Whilst some antiviral medicines are available to treat domestic animals, effective and targeted dosing of free-living hedgehogs is not possible.
Suitable commercial products, such as disinfectants, should be used to clean and disinfect equipment and contaminated surfaces. When disinfectants are used, please follow the manufacturer’s instructions.
While reporting sick animals to Garden Wildlife Health helps us to build up a picture of hedgehog health across Great Britain, we cannot advise on the treatment of sick animals. If you find a sick hedgehog, therefore, you should contact your nearest veterinary surgery or wildlife rehabilitation centre for further advice and use sensible hygiene precautions when handling the animal (see Prevention below).
Hedgehogs in the wild
Although little can be done to prevent the spread of herpesviruses amongst hedgehogs in the wild, the disinfection of any bowls or plates used to feed wild hedgehogs should be routinely carried out as follows:
• Clean surfaces, bowls or plates using a suitable disinfectant (for example, a weak solution of domestic bleach (5% sodium hypochlorite) or other product following the manufacturer’s instructions). Always rinse thoroughly and air-dry before re-use.
• Brushes and cleaning equipment should not be used for other purposes and should not be brought into the house, but be kept and used outside and away from food preparation areas.
• Wear rubber gloves and thoroughly wash hands and forearms afterwards with soap and water, especially before eating or drinking.
If you need to handle a hedgehog please use thick gardening or rubber gloves and wash your hands thoroughly with warm water and soap afterwards.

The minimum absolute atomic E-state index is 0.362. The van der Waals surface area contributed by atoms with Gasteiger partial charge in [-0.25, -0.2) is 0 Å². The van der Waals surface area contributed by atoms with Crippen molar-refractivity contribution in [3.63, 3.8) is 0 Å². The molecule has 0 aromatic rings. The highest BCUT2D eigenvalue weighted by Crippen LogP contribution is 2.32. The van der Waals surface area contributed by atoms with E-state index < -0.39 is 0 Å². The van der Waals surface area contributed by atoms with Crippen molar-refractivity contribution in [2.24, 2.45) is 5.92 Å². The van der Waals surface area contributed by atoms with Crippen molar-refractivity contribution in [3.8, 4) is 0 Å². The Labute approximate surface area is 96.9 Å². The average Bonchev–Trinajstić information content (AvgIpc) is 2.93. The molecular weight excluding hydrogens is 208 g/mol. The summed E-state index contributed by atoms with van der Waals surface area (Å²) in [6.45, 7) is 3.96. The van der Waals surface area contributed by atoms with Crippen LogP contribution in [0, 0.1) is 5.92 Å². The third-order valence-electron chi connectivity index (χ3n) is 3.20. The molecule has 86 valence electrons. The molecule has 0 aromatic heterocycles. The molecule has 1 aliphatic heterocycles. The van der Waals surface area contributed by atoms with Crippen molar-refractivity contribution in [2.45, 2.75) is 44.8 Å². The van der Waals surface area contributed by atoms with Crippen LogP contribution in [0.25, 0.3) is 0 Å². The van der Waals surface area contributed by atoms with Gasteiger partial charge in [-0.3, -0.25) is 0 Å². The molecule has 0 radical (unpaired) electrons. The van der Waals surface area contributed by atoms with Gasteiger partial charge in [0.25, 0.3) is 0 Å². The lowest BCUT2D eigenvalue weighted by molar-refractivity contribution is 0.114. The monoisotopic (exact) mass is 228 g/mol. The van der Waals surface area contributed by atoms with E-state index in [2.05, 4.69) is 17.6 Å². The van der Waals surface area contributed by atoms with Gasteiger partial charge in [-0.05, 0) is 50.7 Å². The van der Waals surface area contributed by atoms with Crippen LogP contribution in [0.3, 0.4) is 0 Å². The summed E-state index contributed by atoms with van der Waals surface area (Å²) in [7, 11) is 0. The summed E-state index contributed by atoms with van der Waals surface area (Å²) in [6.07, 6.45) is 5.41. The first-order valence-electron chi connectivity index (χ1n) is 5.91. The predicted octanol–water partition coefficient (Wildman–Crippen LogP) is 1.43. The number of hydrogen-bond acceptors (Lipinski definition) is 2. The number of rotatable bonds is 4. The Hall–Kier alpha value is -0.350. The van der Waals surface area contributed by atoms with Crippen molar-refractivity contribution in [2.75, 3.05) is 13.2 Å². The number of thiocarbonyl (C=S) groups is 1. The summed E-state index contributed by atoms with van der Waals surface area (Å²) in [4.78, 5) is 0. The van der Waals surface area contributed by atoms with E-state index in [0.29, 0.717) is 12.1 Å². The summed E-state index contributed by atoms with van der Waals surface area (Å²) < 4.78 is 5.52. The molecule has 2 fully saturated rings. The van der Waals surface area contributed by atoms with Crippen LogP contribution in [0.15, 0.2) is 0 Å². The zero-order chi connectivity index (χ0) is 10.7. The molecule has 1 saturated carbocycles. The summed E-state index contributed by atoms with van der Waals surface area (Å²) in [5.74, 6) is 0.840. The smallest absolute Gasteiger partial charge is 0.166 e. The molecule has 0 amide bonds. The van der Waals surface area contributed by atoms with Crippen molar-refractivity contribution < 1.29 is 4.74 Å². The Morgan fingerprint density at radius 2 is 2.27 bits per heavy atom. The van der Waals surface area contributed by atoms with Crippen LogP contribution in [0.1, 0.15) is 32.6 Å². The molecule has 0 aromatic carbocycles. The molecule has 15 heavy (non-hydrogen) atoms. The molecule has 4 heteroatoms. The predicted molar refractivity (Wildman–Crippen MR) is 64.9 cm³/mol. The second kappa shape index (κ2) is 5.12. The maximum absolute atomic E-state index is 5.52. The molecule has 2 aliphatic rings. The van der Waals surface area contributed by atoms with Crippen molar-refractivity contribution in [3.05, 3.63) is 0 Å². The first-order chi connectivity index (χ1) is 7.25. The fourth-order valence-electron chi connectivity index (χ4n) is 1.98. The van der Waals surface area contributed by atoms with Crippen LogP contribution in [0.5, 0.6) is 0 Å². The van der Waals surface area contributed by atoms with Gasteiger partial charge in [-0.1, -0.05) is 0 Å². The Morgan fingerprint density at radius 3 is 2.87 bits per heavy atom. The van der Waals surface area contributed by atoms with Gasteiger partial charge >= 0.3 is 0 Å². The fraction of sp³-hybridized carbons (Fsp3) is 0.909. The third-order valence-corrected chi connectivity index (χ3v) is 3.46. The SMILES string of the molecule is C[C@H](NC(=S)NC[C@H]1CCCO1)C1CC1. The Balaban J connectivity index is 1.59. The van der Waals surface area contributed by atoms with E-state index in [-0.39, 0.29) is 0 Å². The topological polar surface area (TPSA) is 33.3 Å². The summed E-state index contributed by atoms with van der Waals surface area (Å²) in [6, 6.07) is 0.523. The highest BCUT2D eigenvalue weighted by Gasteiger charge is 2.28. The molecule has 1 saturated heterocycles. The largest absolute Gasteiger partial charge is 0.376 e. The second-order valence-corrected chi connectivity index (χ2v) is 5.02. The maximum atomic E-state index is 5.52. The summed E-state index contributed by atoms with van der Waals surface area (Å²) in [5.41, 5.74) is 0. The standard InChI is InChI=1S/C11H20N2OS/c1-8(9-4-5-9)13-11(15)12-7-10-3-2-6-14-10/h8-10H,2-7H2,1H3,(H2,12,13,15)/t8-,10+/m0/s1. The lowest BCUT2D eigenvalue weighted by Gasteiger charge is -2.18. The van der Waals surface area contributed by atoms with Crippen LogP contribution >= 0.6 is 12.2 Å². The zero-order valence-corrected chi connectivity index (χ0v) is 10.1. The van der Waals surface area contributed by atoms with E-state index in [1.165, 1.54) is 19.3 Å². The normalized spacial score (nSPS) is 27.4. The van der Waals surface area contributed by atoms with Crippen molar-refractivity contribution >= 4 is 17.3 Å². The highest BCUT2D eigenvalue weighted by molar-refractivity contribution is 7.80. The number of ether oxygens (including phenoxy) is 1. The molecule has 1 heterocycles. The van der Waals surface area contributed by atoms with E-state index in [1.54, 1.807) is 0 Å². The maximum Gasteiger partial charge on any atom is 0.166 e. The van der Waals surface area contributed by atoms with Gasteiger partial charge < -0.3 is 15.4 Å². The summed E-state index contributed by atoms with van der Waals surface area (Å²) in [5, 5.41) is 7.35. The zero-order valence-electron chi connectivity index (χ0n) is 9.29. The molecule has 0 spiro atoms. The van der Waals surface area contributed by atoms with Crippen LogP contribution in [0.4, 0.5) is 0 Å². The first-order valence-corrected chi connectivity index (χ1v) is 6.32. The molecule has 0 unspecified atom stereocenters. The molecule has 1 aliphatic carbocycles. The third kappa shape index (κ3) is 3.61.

Hedgehogs in rehabilitation centres
Hedgehog rehabilitators should practice good biosecurity as a routine to minimise the likelihood of disease transmission in captivity. It is important to minimise the risk of hedgehogs in care contracting infections from human carers that could then unwittingly be released into the wild hedgehog population with unknown potential adverse impacts. If a hedgehog carer has an active cold sore lesion, it is advisable to either avoid working with hedgehogs as a temporary measure, or to wear a face mask to minimise the risk of virus transmission from the person to the hedgehog.
More advice on hedgehogs in your garden can be found on the Garden Wildlife Health website www.gardenwildlifehealth.org
Widén, F., Gavier-Widén, D., Nikiila, T. and Mörner, T. (1996) Fatal herpesvirus infection in a hedgehog (Erinaceus europaeus). Veterinary Record 139: 237-238. http://dx.doi.org/10.1136/vr.139.10.237
Labrut, S., Hoby, S., Kappeler, A., Ryser, M.-P. and Robert, N. (2006) Fatal herpesvirus encephalitis in a Hedgehog (Erinaceus europaeus). In Proceedings of the 6th scientific meeting, European Association of Zoo- and Wildlife Veterinarians (EAZWV), Budapest, Hungary, 24–28 May, 261-262.
Hydeskov, H.B., Dastjerdi, A., Hopkins, K.P., Ryser-Degiorgis, M.-P., Widén, F., Cunningham, A.A. and Lawson, B. (2018) Detection and characterisation of multiple herpesviruses in free-living Western European hedgehogs (Erinaceus europaeus). Scientific Reports https://doi.org/10.1038/s41598-018-31900-w
Current funding for the GWH comes in part from Defra, the Welsh Government and the Animal and Plant Agency (APHA) Diseases of Wildlife Scheme (DoWS) http://ahvla.defra.gov.uk/vet-gateway/surveillance/seg/wildlife.htm; and from the Esmée Fairbairn Foundation and the Universities Federation for Animal Welfare.
This fact sheet was produced by Garden Wildlife Health (GWH) for information purposes only. The GWH will not be liable for any loss, damage, cost or expense incurred in or arising by reason of any person relying on information in this fact sheet.